Cross Docking

Written by Linda Alexander
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In cross docking, merchandise comes in one door goes right out to the consumer without being stored in the meantime. It is an effort to improve logistics, especially in the distribution center. It speeds up order turnaround time, moves goods through the distribution channel quicker, and reduces storage costs for manufacturers.

Cross docking is not as simple as it sounds. It is a response to retailers wanting to reduce operating costs, reduce inventory levels, and increase space within their stores. It is an answer to the demand chain more than to the supply chain. In order for cross docking to work successfully, senior management must view it as part of the supply chain strategy. Sharing information is important, as is teamwork between manufacturers, retailers, and 3PL providers.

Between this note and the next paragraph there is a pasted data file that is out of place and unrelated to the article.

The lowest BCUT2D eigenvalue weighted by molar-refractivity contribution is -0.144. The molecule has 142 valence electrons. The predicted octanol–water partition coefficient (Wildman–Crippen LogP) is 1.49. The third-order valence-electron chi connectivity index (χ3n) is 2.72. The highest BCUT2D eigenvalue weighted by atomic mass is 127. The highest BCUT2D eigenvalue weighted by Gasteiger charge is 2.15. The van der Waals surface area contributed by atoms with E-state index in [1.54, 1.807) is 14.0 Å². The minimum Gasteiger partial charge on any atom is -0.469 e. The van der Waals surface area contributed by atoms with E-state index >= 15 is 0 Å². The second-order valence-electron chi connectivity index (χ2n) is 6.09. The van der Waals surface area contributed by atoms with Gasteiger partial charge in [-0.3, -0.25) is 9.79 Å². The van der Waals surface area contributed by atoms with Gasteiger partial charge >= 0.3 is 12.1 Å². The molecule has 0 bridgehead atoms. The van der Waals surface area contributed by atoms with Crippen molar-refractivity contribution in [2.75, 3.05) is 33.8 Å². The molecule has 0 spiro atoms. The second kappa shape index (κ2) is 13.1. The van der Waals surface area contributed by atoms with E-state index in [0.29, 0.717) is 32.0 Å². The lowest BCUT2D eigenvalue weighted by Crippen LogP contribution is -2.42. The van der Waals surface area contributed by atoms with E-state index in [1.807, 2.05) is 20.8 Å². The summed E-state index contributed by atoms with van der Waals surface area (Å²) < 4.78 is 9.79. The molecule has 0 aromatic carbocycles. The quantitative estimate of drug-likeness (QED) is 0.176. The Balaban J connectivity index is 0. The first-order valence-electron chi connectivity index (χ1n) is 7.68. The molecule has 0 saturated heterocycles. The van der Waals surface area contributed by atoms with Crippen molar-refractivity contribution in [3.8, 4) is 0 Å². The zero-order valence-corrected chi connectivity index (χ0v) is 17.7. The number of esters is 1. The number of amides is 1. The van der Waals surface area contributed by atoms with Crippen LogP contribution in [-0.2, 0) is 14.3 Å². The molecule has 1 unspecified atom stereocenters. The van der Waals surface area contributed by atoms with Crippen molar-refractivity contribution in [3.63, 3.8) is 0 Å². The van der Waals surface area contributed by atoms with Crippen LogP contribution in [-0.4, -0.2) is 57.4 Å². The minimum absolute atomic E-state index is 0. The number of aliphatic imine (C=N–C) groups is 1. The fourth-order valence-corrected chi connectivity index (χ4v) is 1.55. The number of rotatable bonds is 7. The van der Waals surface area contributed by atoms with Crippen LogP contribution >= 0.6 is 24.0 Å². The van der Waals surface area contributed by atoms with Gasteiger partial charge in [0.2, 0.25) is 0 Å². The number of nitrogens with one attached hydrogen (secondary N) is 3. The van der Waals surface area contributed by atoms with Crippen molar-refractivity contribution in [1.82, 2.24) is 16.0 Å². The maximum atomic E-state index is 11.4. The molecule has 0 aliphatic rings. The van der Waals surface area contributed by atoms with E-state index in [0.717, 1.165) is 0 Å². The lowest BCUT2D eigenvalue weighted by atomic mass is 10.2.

Packaging for Cross Docking

With this distribution method, units are not unpacked or re-packed between receipt by the warehouse and delivery. Therefore, they must be packed according to how they will be shipped to the end-user. Also, you cannot require inspection of goods because that would slow the process and possibly require storage.

In many cases, merchandise that is cross docked only stays in a warehouse for an hour or so before being shipped out to a customer or distribution center. This method greatly reduces handling, lowering costs to the manufacturer and the consumer. In pure form it is best suited for products that are shipped in full pallets. Otherwise, the pallets will be broken into smaller shipments, then shipped out. In either case, products are not stored in the warehouse.

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